In 1995, NSF decommissioned the NSFNET and the commercial Internet was born in its image. There were Tier 1 backbone networks (WANs) that provided nationwide or global service, Tier 2 networks (MANs, Metro) that provided regional service, and Tier 3 networks (LANs, Local) that provided access service. Traffic from one end-user to another end-user would travel up the topology from Tier 3 networks to be exchanged at the Tier 1 level, and then travel back down. Within networks was robust capacity moving traffic. [See David Young, Why is Netflix Buffering? Dispelling the Congestion Myth, VERIZON PUBLIC POLICY BLOG (July 10, 2014) (diagraming Verizon network with backbone, metro and local networks)] Between networks was interconnection where capacity could be constrained. Interconnection capacity constituted an aggregation of all traffic from the different end-users, services, and firms to which a network provider offered service. It could become a traffic pinch-point. In order to avoid congestion, interconnection partners would have to cooperate. [ See KLEINROCK, REALIZING THE INFORMATION FUTURE: THE INTERNET AND BEYOND at 183 ("Because the network is not implemented as one monolithic entity but is made of parts implemented by different operators, each of these entities must be separately concerned with achieving good loading of its links, avoiding congestion, and making a profit. The issue of sharing and congestion arises particularly at the point of connection between providers. At this point, the offered traffic represents the aggregation of many individual users, and thus cost-effective sharing of the link can be assumed. However, if congestion occurs, one must eventually push back on original sources. Options include pricing and technical controls on congestion; there may be other mechanisms for shaping consumer behavior as well.”)]

In the late 1990s, academic and government networks focused on research, development, and innovation, not commercial competition; they followed the simple accounting scheme for interconnection: settlement-free peering. Commercial backbone providers adopted settlement-free peering as a means of rapidly growing their business plans.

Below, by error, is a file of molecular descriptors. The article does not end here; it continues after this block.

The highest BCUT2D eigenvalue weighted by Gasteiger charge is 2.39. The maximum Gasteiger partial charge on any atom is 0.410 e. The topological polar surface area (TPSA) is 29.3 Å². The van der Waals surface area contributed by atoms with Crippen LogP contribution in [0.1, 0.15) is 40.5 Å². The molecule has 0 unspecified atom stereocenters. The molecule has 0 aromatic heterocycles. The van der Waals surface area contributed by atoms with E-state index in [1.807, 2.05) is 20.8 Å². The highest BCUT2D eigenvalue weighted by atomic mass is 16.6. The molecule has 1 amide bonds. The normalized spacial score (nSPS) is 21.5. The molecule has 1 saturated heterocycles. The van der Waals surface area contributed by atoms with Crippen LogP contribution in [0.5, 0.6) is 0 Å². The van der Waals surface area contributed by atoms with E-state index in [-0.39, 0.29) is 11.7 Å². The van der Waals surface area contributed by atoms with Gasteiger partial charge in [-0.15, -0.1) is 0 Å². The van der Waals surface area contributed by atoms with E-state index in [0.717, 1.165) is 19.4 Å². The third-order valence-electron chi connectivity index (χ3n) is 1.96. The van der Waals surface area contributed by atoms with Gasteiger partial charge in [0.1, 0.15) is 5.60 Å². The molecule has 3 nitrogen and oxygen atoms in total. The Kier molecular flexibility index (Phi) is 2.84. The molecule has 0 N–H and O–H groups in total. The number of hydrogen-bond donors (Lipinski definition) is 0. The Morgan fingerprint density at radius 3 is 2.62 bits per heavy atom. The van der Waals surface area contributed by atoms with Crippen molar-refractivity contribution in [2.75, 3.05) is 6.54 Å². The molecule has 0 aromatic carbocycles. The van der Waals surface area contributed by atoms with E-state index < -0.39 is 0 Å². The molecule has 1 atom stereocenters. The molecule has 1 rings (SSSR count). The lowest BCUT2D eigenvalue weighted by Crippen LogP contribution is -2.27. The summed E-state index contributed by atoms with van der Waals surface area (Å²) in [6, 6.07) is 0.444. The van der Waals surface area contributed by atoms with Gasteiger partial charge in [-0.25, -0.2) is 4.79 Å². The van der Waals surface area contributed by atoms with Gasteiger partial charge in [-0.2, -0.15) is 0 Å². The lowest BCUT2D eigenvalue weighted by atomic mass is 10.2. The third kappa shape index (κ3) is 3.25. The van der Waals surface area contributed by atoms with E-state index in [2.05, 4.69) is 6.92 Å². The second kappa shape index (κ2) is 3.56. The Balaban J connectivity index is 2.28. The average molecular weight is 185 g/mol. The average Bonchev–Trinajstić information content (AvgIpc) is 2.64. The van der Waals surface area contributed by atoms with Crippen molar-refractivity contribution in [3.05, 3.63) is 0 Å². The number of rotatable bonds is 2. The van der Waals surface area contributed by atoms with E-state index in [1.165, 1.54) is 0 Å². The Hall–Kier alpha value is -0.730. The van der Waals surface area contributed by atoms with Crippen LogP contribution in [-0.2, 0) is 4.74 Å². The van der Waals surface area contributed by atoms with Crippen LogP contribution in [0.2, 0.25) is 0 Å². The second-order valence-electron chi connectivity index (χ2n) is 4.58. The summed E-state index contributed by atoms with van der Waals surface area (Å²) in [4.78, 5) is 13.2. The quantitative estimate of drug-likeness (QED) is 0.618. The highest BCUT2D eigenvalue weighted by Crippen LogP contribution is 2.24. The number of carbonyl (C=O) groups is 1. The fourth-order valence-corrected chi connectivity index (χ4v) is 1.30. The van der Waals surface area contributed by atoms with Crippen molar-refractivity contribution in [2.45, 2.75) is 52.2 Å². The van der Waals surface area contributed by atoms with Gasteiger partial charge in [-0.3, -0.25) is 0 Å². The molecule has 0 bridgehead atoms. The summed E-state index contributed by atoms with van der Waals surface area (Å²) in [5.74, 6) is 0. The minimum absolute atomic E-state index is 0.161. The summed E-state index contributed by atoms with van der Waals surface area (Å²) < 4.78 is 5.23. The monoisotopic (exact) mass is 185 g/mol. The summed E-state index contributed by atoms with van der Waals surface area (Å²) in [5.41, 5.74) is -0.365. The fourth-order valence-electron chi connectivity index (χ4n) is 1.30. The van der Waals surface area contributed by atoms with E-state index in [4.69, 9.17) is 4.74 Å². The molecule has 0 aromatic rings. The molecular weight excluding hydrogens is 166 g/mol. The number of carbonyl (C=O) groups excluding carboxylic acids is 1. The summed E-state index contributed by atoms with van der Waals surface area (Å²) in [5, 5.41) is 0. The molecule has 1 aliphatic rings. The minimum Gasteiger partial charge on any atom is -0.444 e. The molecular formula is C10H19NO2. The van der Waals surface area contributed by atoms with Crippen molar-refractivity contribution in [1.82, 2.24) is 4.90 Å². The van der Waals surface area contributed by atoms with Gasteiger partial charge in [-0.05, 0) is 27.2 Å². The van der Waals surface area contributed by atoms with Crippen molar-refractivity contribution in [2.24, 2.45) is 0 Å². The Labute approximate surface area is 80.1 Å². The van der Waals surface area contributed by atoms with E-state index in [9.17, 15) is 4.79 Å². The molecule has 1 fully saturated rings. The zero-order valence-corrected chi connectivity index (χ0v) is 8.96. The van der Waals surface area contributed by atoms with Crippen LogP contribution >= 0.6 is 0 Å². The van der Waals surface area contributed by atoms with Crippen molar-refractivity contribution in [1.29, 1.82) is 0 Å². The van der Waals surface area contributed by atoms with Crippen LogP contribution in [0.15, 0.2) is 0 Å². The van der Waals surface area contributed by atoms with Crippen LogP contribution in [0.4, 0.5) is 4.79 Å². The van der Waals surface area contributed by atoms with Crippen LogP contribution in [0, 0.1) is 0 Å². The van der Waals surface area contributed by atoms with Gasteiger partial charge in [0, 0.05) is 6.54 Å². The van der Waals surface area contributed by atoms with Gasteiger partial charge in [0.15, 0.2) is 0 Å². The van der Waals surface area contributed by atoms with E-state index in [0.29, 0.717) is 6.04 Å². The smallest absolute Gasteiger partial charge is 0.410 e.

Access networks, which needed to provide full Internet service to their customers, interconnected with and paid transit to commercial backbone providers. Controversy swirled during the late 1990s as the commercial backbones matured their business plans, converting smaller networks that were dependant on the backbone networks' services from settlement-free peers into paying transit customers. Appeals for intervention reached the FCC, which declined to intercede, finding the Internet backbone market competitive.

The NSF established NAPs were owned and operated by existing carriers such as MCI and Sprint. During the late 1990s new carrier-neutral IXPs, such as Equinix, arose. The role of IXPs in the ecosystem rose dramatically.

"Backbones of the Internet are run at lower fractions (10% to 15%) of their capacity." [Odlyzko 1998 p. 1]

[Odlyzko 1998 p. 9 (traffic through Internet "backbones totaled between 2,500 and 4,000 TB/month and that the effective bandwidth was around 75 Gbps, which gives average utilization of between 10% and 16%... for MCI, their publicly declared traffic of 170 TB/week at the end of 1997, together with the estimate of a backbone of about 400 T3 equivalents, produces an average utilization estimate of 15% (again assuming 2.5 backbone hops per packet).")]

Market Structure Early Commercial Internet

As designed by NSFNET, the original backbone market consisted of National backbone providers, regional backbone providers, and local networks. This classification roughly came to be known as Tier 1, Tier 2 and Tier 3 providers. [CSTB, 2001, p. 109 (Structure of the Internet Service Provider Industry)] [ENISA Report, 2011, p. 80] [CISCO, 2009, Slide 3] [MCI WCOM / Sprint Merger DOJ Complaint paras 27-30.] [AT&T / Bell South Merger Order 2007, para 123] [SBC / AT&T Merger Order ¶ 111 2005] [CSTB, Realizing the Info Future p. 21 1994 ("Each component network is a backbone network that provides connections from hosts and users to the Internet. Host computers are connected to local area networks, some of which are campus-wide, that themselves are connected to metropolitan and/or regional networks. The regional networks are connected to a wide-area backbone network, giving rise to a three-level hierarchy in the United States")] [CSTB Realizing the Info Future 239 1994] [("The NSF's funding arrangements have given rise to a three-tier structure of campus (primarily universities and research institutions), regional, and backbone networks serving the research community . This conceptualization is complemented by commercial networks, international networks, and other interconnections that have resulted in a globally interconnected mesh of networks known as the Internet.")] [Norton, The Evolution of the US Internet Peering Ecosystem]